Imran Khan’s Arrest and Pakistan’s Struggle for Democracy Features
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Imran Khan’s Arrest and Pakistan’s Struggle for Democracy

American author Edward Bellamy once described history as a cyclical process that “returned to the point of beginning”, claiming “the idea of indefinite progress in a right line was a chimera of the imagination, with no analog in nature.” Unfortunately, this perfectly encapsulates the current state of affairs in Pakistan. Politics in Pakistan seem to be stuck in a time warp where political parties take turns in leading their crusade against the autocratic military establishment to restore democracy, only to align themselves with the very institution they swore to fight – until, of course, their interests diverge once again.

This time around, it was the establishment’s former poster boy Imran Khan leading the charge. Since his ouster, Khan, once a close ally of the military, began vehemently opposing them, claiming that they were responsible for removing him from power. Tapping into the public’s deep-seated resentment over an abysmal economy, a broken political system, and an unelected entity holding outsized influence over successive governments, Khan rallied his supporters against the ruling government and the military establishment, demanding that early and fair elections be held.

Despite Khan’s incendiary statements, the former premier – unlike civilian leaders before him – was not immediately arrested. His initial rallies following his ouster were met with surprising tolerance. However, it soon became apparent that a large segment of the population resonated with his anti-army rhetoric. As the year progressed, Khan was slapped with countless cases, including charges of corruption, terrorism, and blasphemy, in an attempt by the civilian government and establishment to disqualify him from politics.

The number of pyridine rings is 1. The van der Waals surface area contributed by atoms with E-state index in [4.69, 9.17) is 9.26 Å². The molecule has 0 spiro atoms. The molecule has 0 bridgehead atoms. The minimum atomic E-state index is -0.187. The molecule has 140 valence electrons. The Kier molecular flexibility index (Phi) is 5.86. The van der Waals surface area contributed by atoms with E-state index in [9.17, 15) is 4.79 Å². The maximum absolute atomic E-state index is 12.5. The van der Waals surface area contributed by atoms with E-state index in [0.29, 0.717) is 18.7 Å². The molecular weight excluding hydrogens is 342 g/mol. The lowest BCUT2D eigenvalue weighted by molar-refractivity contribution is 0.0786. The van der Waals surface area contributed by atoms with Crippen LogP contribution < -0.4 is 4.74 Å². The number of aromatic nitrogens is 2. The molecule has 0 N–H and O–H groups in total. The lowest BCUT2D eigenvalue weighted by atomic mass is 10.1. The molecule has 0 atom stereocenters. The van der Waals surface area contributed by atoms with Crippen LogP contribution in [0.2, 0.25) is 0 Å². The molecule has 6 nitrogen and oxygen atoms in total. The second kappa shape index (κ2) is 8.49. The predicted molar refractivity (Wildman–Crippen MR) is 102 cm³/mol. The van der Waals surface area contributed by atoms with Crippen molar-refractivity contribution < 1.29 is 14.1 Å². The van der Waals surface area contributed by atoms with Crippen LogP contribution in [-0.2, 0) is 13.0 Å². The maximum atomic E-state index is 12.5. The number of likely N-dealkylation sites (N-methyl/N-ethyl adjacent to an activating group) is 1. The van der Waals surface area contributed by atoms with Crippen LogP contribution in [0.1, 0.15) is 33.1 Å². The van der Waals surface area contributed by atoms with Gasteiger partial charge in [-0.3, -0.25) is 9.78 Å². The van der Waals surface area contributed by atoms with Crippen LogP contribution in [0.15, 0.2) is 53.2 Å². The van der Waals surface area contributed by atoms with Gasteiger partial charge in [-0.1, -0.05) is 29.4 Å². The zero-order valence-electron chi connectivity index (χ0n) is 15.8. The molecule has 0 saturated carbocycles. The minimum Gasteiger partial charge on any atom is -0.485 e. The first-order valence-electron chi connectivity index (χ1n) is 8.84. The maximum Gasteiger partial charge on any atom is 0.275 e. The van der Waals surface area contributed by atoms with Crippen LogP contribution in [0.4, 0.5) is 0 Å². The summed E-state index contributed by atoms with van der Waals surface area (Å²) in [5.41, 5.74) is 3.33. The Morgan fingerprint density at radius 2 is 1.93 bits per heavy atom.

On the 9th of May, after several months of successfully avoiding detention, Imran Khan was arrested on corruption charges by a throng of rangers on the premises of the Islamabad High Court. The charges against Khan relate to the Al-Qadir Trust case, which pertains to an investigation launched by the UK’s National Crime Agency into money laundered by Malik Riaz Hussain – Pakistan’s infamous property tycoon. The investigation alleges that Malik Riaz gave land to the Al-Qadir University Trust which was headed by Khan and his wife Bushra Bibi, resulting in hundreds of millions of dollars in losses to the country’s treasury. Khan denied these charges and claimed that the land had been donated for charitable purposes. Khan and members of his party have maintained that the charges against him have no legal standing and are politically motivated.

Although tensions between Khan’s supporters and the military had been festering over the past few months, it reached a crescendo following the former premier’s arrest, with thousands of citizens storming the streets throughout the country. Protestors torched and attacked government buildings, and private and official vehicles, and clashed with security forces. Military installations and property were specifically targeted, including the Corps Commander’s residence which was raided by protestors who first damaged and looted the property, and then set it on fire. Moreover, they even breached army headquarters – a symbol of the military’s strength and perhaps one of the most protected areas within Pakistan.